It seems I have to face change more and more every day with our parents aging and our own downsizing and organizing.

Touching all this stuff, usually multiple times, before it is given away, filed away, shredded or tossed is both burdensome and joyous. We find ourselves reveling in certain memories, marveling at people we once knew. We shake our heads at opportunities and money lost and at the accomplishments we managed to eke out of circumstance. I'm going to enjoy this process when it's finished, enjoy living with a smaller number of select things. I'm sure of it. But the process is painful sometimes.

Today some relatives are visiting my dad. Reminders of the passing of time will abound.

Wednesday, January 16, 2008

Don't Encourage Her

My friend the playwright treated me to lunch yesterday (we take turns) and while we discussed his upcoming reading and Frontera Fest entry he somehow managed to encourage my shop window reflections. He went so far as to say I should have a show. Ha. Well, I have the artist's statement after all. So you have my friend the playwright to blame for this 2005 example. I tried to remember where I was when I took this and I finally did but only by consulting old journals I have online where I used a similar but even tighter crop and showed the picture before.

I don't think I'll be inviting you readers to a show of my photos any time soon. But you may be subjected to more of them in this space.

Meanwhile I am still blowing my nose and such but somehow I feel I've turned a corner in fighting this allergy or whatever it is. I hope so because I'm going to try to exercise, make a meeting and accomplish some things in the great downsizing of 2007 and 2008. Or maybe I will just enjoy feeling better and sit here and drink coffee until time for the meeting. There is a danger in feeling better. You might just revel in it unproductively.

Tuesday, January 15, 2008

Eyes Wide Open

FFP was shooting some pictures at a party last night for potential use in the neighborhood newspaper to which he contributes his weekly writing. The party was given by a young people's arm of the Heritage Society, Inherit Austin. We are honorary 'not so young people!' I guess they include us to do a little PR for them, but their parties are great. This was at the historic Littlefield House on the UT campus and the president of UT, Bill Powers, came by and met everyone. Lots of handsome young folks at this party. A tall friend offered to shoot us and he got a pretty good picture.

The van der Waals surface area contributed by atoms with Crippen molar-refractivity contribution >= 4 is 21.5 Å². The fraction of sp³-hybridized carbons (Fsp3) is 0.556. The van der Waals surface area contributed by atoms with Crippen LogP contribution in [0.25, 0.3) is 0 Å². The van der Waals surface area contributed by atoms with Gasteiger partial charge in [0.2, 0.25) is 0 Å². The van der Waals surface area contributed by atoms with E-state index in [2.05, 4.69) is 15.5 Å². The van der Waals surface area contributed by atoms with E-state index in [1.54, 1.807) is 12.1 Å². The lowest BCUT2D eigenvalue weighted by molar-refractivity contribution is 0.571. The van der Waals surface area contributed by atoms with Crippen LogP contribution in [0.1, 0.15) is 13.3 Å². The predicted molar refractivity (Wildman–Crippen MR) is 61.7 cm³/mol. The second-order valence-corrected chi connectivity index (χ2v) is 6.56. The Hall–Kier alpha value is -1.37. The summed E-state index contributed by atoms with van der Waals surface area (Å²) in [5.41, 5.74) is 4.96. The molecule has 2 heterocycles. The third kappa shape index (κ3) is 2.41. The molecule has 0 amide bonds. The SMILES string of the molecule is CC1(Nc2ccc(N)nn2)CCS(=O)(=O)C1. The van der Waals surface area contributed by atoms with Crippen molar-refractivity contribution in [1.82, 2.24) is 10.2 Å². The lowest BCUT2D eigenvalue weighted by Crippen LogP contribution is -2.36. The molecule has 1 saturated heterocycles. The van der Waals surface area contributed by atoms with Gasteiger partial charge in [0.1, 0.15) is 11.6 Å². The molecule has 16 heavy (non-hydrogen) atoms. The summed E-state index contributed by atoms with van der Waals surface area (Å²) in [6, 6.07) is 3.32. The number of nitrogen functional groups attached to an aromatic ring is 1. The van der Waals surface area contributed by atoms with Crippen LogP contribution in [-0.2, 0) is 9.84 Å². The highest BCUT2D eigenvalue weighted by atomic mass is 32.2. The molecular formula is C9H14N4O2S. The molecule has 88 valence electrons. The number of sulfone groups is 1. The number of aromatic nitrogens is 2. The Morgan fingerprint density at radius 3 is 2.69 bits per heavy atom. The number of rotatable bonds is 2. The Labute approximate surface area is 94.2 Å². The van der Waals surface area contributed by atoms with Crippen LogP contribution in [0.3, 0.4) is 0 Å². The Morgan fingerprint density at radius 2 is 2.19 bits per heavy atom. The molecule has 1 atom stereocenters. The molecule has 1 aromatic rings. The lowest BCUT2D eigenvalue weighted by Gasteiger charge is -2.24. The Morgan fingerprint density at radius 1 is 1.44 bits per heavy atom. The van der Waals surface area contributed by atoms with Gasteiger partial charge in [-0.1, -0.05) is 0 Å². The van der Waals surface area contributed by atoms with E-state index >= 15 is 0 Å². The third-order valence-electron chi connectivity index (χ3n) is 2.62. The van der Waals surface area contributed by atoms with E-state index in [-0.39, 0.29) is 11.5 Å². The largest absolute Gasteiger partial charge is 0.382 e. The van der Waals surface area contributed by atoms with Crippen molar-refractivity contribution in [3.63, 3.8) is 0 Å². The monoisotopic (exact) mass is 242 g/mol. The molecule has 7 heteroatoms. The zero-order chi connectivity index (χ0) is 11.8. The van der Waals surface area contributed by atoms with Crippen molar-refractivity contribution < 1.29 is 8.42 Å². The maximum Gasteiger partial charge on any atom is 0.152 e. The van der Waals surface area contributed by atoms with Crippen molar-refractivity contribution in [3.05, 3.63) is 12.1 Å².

I'm still fighting allergies et al and yet I'm going to try to rescue a sick friend, play tennis and have lunch with another friend. I took a strong dose of cold medicine to alleviate the symptoms to get through the brief reception above. Worked pretty well. Have I mentioned that I hate being sick?

Monday, January 14, 2008

The TIB File

A reflection at the Austin Java City Hall Cafe. Enhanced with software.

Since we are deep in the downsizing here, touching everything and deciding its fate, it was natural for me to think of the family TIB file and how you keep some things because otherwise you fear there will not be evidence of how crazy things actually were.

The TIB file (not to be confused with the tub file or the round file, a euphemism for tossing something) is a file of truly incredible, um, brochures, briefings, bric-a-brac, banterings, um, well, actually the B, well it stands for something else here but you've probably already guessed it. No matter. Really, in our house, one of the shortcuts of language of our three decades plus relationship is 'TIB file.' It means a place for something that is (pick one) too hilarious/unbelievable/insulting/misogynistic/perfect for that book I'm writing on corporate stupidity to throw away but I have no idea where to file it.

Looking through one such file (it's possible there are more around here) resulted in some laughs and a pile of stuff that I may scan before putting in recycling or even, hrumph, keeping. I found an article clipped from a 1987 New Yorker, too. Here is the abstract of it from their WEB site. I mention it because a phrase in that article also entered the vernacular of our marriage but we had forgotten enough details about the piece (a send up of a legal ruling) to keep us from finding it on our "The Complete New Yorker" DVDs. That phrase was "absent his testimony." It is funny and much funnier when you realize that it was in reference to a dog. We have found in the last twenty years ample use for this phrase, oddly enough. Hilarity guaranteed. Good relationships are like that. Trigger words and secret language.

So the TIB file (or this one anyway) has been sorted. That must be significant somehow. Perhaps now I will make it through folders with such labels as 'Trigger' or 'Odd Facts and Input.'

Like secret languages, this entry is boring. Are you still reading? Then, as long as I indulged in another reflection picture and one digitally enhanced at that, I might as well mention for new readers nonplussed by all the reflections of various ilks that I once made a self-indulgent artist's statement for my body of work of digital photos of refections. Ha. I make myself laugh today. (Maybe my cedar fever is reducing its hold on my brain's humor center.) Hey, and my friend's response to that old entry is funny, too.

With that, I leave you, dear readers. I'm going to try to get some exercise and, you know, clean out another file.

Sunday, January 13, 2008

The End of the Recluse?